2. No guidelines on sample size in part because it’s so dependent on the methods used. As with single-study methods, the simplest most common methods break down the fastest; there are always alternatives that operate well enough but may not be in your software. From simulations I’ve seen those simple RE methods are unacceptable at or below K=5. Yet even with K=2 one can still statistically compare studies directly using the fixed-effects methods in the aforementioned Ch. 33.
  3. Here’s a recent one which seemed reasonable given the limited heterogeneity analysis (one binary covariate, treatment timing), which was likely due to the limited number of included trials (K=7 and K=4) - it also cites and uses within groups an RE method superior to D-L:
    García-Albéniz X. et al. (2022). Systematic review and meta-analysis of randomized trials of hydroxychloroquine for the prevention of COVID-19. European Journal of Epidemiology, 37, 789-796.
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Wow Sander thank you so very, very much for taking that amount of time to share your thoughts and for providing literature citations! This is incredibly helpful. Thanks to others also for entering into this discussion.

For the case where individual patient-level data are not available (i.e., a traditional meta-analysis) it would be nice to have a guidance document that I could show to a clinical investigator. (Of course that is ignoring various issues that you hinted may be more important than any statistical modeling issues, such as the study selection process.)

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Thanks Frank for the appreciation!

My recommendation for a document is the aforementioned meta-analysis chapter (Ch. 33 of Modern Epidemiology, 3rd edn, 2008). Copyright restrictions may apply, but perhaps physical copies of it may not be a practical problem given it is now 16 years old and a 4th edition without that chapter has been issued. R-cubed gave a nice quick bullet-point summary of recommendations, to which I would add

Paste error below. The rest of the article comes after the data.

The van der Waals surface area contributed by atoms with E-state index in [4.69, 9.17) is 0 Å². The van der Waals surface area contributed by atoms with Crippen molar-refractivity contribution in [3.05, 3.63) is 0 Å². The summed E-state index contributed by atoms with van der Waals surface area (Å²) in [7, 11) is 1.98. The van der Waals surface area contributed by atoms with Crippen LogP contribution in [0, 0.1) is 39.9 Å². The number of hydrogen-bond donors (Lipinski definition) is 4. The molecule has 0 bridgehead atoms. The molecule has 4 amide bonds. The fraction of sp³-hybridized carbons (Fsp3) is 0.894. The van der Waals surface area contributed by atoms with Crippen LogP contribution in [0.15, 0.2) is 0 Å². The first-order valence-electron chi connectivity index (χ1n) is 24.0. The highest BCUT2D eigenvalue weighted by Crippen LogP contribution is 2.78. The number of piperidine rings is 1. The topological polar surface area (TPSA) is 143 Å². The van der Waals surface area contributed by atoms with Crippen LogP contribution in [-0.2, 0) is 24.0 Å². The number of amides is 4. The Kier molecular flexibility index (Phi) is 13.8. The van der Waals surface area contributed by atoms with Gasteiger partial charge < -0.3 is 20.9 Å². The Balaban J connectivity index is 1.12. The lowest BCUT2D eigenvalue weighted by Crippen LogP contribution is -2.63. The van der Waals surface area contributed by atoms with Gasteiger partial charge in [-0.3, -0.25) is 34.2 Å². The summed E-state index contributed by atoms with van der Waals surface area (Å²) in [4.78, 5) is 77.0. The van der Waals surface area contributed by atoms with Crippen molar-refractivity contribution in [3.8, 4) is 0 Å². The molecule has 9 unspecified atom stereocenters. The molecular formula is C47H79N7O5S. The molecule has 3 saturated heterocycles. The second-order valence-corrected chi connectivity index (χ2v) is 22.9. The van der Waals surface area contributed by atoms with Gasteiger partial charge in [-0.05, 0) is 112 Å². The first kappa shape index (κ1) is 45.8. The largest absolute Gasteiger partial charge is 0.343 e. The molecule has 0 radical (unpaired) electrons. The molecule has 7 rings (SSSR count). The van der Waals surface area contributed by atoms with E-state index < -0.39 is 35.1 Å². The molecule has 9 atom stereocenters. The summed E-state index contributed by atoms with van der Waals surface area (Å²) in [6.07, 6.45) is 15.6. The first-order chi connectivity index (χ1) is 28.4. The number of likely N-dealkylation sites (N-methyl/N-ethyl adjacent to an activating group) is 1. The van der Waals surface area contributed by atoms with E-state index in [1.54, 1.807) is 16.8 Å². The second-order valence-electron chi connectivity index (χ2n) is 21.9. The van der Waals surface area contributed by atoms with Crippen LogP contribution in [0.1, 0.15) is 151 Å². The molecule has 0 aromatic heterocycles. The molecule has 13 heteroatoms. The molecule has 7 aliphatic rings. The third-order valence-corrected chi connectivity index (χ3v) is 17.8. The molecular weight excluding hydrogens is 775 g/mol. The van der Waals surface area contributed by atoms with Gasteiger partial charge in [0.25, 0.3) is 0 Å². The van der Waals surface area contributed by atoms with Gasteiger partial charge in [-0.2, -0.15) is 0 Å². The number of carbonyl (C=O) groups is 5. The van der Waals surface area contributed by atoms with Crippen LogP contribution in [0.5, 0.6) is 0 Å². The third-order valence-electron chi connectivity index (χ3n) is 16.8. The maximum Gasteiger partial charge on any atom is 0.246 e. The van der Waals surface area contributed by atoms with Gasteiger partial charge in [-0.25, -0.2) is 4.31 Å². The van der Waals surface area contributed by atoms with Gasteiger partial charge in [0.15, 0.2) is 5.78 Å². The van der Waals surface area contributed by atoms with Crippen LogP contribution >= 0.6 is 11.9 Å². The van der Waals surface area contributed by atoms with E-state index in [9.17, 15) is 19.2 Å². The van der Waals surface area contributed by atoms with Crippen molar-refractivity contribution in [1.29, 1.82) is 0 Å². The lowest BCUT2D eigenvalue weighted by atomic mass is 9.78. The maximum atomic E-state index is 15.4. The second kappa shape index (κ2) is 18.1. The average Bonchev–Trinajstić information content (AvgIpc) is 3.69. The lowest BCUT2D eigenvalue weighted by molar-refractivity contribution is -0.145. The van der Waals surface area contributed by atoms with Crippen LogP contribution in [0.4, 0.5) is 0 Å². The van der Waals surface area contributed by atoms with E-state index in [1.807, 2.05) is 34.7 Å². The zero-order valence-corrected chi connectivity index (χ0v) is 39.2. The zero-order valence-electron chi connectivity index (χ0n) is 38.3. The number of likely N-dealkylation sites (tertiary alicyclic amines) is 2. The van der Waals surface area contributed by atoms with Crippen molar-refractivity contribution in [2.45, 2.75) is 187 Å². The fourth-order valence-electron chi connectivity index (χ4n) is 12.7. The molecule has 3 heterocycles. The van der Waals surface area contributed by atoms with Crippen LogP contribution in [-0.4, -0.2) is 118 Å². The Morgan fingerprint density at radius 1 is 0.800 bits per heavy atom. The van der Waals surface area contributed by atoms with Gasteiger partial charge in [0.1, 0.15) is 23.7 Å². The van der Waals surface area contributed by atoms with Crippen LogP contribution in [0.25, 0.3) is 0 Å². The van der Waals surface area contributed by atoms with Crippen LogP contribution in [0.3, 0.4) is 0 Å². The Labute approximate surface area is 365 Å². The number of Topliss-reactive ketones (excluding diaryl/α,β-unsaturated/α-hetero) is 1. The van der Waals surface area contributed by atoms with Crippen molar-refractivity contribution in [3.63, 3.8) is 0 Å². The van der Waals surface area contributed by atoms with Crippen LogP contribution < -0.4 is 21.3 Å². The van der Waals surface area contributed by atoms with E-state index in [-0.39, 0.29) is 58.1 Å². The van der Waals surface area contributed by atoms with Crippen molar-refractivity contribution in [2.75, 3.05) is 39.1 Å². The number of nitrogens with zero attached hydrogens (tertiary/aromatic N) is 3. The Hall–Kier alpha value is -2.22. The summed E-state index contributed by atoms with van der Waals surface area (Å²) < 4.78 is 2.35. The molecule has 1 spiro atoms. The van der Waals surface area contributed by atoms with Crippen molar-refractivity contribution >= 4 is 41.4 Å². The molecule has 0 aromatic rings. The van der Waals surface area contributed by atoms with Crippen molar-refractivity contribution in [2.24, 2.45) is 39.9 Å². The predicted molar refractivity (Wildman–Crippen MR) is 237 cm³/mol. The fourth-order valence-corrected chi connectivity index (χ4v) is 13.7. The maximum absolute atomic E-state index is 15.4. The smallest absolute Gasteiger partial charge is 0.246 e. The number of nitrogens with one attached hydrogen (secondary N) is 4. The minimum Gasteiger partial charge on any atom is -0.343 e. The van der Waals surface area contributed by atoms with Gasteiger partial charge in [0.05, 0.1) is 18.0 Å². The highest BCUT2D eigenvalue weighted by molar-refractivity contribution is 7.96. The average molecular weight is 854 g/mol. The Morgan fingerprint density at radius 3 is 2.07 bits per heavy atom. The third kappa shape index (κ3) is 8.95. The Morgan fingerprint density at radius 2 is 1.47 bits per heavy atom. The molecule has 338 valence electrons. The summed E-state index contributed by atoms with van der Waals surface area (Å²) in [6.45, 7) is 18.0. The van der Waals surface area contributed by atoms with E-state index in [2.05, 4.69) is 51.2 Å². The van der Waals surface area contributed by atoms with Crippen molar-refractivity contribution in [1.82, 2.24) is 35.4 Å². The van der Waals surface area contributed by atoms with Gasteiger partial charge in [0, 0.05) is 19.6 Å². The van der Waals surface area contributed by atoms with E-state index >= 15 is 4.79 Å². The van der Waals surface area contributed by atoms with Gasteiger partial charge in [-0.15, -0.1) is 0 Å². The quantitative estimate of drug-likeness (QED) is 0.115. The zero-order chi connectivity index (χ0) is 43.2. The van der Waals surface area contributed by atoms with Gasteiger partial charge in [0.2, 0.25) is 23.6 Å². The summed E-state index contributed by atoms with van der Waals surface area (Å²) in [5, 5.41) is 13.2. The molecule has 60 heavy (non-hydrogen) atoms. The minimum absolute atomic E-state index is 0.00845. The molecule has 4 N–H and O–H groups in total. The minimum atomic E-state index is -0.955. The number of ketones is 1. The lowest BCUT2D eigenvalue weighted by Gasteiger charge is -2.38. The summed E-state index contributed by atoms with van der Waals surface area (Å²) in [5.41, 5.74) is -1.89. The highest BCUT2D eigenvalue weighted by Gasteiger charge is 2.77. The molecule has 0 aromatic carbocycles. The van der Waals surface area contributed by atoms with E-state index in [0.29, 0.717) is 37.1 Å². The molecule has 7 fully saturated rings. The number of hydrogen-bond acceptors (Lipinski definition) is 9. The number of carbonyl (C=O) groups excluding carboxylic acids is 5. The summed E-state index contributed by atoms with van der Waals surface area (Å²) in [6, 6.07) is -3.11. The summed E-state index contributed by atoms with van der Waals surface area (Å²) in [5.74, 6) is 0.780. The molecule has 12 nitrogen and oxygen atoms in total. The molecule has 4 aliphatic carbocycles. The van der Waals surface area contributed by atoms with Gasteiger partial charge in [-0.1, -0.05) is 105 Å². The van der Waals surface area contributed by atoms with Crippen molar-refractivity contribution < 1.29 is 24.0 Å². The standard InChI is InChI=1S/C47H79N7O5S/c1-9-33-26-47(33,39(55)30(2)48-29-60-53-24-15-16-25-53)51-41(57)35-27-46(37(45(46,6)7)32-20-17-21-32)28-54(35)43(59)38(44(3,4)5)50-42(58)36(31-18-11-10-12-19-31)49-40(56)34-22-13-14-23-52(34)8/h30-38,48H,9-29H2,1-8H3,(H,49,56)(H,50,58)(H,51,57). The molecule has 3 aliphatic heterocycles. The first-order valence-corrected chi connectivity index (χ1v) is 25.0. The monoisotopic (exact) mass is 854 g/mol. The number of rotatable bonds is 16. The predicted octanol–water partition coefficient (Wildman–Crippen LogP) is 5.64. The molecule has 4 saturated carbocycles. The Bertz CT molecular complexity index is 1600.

0. Meta-analyses are profoundly sensitive to study-selection bias, whether from publication bias or from biased post hoc inclusion criteria. Therefore all available studies should be cited and plotted even if they are excluded from the analysis, and study-specific reasons for exclusions should be provided (e.g., evidence of data fabrication; evidence of protocol violations; etc.).

Were I updating the chapter I would include more discussion of the study-selection issue. The use of ivermectin in covid-19 would be a great example in which there are many meta-analyses with inferences ranging from dramatically effective to completely ineffective. The conflict appears largely driven by what was chosen for inclusion out of the dozens of trials that have been documented.

Some of the trials (perhaps over 20%) turned out to be fraudulent or so poorly conducted or documented that any sensible analysis would exclude them; but the remainder is large and heterogeneous, especially across treatment timing. This means that one can find selection criteria with plausible rationales to produce just about any inference one wants. And indeed, there are many meta-analyses with inferences ranging from strongly beneficial to completely null, with the average around weak protection when given early enough (as with the HCQ example I cited above).

The lesson I see is that selection criteria can overwhelm all the statistical concerns we’ve discussed. Nonetheless, analysis methods do matter: For example, as usual some analyses were reported as negative because the wide RE 95% CI for the mean included the null; yet for at least one analysis my preferred fixed-effect CI would have excluded the null.

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Extremely helpful again. My informal take on the Ivermectin literature, having been one of the lead statisticians on two Ivermectin RCTs, is that Ivermectin has a beneficial effect that happens to be very small, almost inconsequential. This matches a meta-analyses of RCTs we were not involved in. We need to do more inference on a clinical scale. In our case we compute a Bayesian posterior probability that patients recovered from COVID-19 more than 1/2 day quicker with Ivermectin than with placebo.

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Meta-analysis is a weighted average of study effect sizes reported from a number of studies that represent a conceptual replication regarding a specific hypothesis. The “models” of meta-analysis are all about generating an appropriate set of weights for this purpose of weighted averaging. The “model” needs to generate the most optimal set of weights that:
a) Result in less error (i.e. the model with the least MSE)
b) Result in good error estimation (nominal coverage of the CI)

(note that an unbiased estimator is not the goal in meta-analysis models but rather an estimator with the least MSE which can only be achieved with some increase in bias – there is a paper by Shuster in Stat Med where this point is completely missed)